Cover: Barriers to the Engagement of Complementary and Integrative Health Providers in Public Health Responses to COVID-19

Barriers to the Engagement of Complementary and Integrative Health Providers in Public Health Responses to COVID-19

Recommendations From a Multidisciplinary Expert Panel

Published in: Journal of Manipulative and Physiological Therapeutics. doi: 10.1016/j.jmpt.2023.04.009

Posted on rand.org Jun 22, 2023

by Margaret D. Whitley, Ian D. Coulter, Raheleh Khorsan, Patricia M. Herman

Objective

The purpose of this project was to explore barriers to the involvement of complementary and integrative health (CIH) providers in the public health response to COVID-19 and potential solutions for future involvement in public health crises.

Methods

An expert panel of 10 people, which included doctors of chiropractic, naturopathic doctors, public health practitioners, and researchers from the United States, was convened for a day-long online panel discussion. Facilitators asked panelists how CIH practitioners could contribute and be mobilized. We summarized themes and recommendations from the discussion.

Results

Despite their skills and resources, few CIH providers participated in public health efforts like testing and contact tracing during the COVID-19 pandemic. Panelists described that CIH professionals may not have participated in those efforts due to the CIH providers possibly not having sufficient public health training and limited contact with public health professionals, as well as policy and financial challenges during the pandemic. Panelists proposed solutions to these barriers, including more public health training, stronger formal relationships between CIH and public health organizations, and improved financial support for both CIH care and public health efforts.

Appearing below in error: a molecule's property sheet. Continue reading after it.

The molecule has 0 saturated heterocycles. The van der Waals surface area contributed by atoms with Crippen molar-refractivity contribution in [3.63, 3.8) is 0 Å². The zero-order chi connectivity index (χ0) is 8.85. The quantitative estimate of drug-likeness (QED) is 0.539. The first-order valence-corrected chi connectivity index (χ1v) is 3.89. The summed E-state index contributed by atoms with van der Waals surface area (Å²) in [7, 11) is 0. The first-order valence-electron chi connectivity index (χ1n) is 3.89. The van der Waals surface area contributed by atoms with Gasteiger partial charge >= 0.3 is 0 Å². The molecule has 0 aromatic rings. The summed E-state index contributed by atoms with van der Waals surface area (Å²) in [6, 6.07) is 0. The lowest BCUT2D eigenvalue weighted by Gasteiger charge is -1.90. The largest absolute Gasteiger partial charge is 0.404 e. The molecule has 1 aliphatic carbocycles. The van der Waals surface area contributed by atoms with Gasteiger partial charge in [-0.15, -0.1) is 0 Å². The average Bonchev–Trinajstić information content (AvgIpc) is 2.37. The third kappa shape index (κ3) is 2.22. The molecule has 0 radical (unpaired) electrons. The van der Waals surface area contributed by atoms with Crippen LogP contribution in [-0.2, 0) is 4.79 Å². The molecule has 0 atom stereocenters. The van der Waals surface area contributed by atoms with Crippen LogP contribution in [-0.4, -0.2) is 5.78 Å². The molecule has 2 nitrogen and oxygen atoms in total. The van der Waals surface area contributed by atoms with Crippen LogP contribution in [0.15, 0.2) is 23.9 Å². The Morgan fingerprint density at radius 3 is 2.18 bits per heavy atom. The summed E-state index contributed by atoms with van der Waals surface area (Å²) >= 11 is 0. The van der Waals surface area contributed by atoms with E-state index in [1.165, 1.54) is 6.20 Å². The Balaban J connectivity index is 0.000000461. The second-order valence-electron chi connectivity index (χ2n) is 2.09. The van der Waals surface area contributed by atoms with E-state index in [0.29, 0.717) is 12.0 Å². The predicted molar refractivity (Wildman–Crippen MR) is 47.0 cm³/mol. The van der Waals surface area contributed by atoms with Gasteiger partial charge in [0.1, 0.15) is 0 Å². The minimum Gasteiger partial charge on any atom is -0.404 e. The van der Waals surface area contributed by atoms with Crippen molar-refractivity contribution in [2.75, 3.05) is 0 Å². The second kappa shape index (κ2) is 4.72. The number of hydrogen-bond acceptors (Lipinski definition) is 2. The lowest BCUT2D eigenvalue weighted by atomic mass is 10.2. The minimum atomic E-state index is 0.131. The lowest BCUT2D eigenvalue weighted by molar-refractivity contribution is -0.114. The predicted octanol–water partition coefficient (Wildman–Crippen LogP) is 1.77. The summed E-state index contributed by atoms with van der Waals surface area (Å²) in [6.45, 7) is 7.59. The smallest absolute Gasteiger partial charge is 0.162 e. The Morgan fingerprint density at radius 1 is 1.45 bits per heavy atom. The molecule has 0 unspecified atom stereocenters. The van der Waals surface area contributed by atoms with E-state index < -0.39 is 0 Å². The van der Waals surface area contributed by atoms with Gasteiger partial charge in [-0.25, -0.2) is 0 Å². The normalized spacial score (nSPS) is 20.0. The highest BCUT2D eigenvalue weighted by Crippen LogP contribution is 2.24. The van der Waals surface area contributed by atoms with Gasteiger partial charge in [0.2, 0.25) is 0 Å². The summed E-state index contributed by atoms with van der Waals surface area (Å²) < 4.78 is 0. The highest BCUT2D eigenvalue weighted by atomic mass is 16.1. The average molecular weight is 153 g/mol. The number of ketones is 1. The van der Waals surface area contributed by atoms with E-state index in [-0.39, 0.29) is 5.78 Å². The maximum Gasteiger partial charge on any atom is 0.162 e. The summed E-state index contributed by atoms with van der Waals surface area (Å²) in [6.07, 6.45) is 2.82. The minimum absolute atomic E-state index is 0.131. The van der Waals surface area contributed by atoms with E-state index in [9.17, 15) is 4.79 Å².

Conclusion

Through an expert panel discussion, we identified barriers that hindered the involvement of CIH providers in the public health response to the COVID-19 pandemic. During future pandemics in the United States, public health planners should recognize CIH providers as part of the existing labor resource, with clinical expertise and community-level connections that can be called upon in a crisis. During future events, CIH professional leaders should be more proactive in seeking out a supportive role and sharing their knowledge, skills, and expertise.

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